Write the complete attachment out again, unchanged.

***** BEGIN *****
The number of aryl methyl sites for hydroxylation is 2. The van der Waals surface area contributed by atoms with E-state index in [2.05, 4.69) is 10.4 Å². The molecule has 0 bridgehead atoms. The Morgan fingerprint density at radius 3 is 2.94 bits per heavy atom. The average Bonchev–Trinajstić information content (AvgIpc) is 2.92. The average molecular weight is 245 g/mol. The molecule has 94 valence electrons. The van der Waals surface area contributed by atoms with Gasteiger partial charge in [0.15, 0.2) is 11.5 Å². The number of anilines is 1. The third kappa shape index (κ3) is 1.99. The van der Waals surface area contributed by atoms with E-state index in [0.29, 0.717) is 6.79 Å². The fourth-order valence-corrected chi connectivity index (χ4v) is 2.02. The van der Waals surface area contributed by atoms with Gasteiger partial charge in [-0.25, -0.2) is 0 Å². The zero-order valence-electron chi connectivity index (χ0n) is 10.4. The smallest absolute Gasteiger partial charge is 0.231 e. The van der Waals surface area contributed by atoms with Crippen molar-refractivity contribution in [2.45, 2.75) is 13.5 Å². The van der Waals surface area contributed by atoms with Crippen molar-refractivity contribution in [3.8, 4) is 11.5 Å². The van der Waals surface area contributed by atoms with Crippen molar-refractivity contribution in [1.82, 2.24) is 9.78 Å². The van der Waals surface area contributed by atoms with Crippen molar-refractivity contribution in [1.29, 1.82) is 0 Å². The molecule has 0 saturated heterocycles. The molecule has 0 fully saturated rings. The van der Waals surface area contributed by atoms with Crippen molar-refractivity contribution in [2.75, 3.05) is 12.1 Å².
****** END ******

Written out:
The number of aryl methyl sites for hydroxylation is 2. The van der Waals surface area contributed by atoms with E-state index in [2.05, 4.69) is 10.4 Å². The molecule has 0 bridgehead atoms. The Morgan fingerprint density at radius 3 is 2.94 bits per heavy atom. The average Bonchev–Trinajstić information content (AvgIpc) is 2.92. The average molecular weight is 245 g/mol. The molecule has 94 valence electrons. The van der Waals surface area contributed by atoms with Gasteiger partial charge in [0.15, 0.2) is 11.5 Å². The number of anilines is 1. The third kappa shape index (κ3) is 1.99. The van der Waals surface area contributed by atoms with E-state index in [0.29, 0.717) is 6.79 Å². The fourth-order valence-corrected chi connectivity index (χ4v) is 2.02. The van der Waals surface area contributed by atoms with Gasteiger partial charge in [-0.25, -0.2) is 0 Å². The zero-order valence-electron chi connectivity index (χ0n) is 10.4. The smallest absolute Gasteiger partial charge is 0.231 e. The van der Waals surface area contributed by atoms with Crippen molar-refractivity contribution in [2.45, 2.75) is 13.5 Å². The van der Waals surface area contributed by atoms with Crippen molar-refractivity contribution in [3.8, 4) is 11.5 Å². The van der Waals surface area contributed by atoms with Crippen molar-refractivity contribution in [1.82, 2.24) is 9.78 Å². The van der Waals surface area contributed by atoms with Crippen molar-refractivity contribution in [1.29, 1.82) is 0 Å². The molecule has 0 saturated heterocycles. The molecule has 0 fully saturated rings. The van der Waals surface area contributed by atoms with Crippen molar-refractivity contribution in [2.75, 3.05) is 12.1 Å².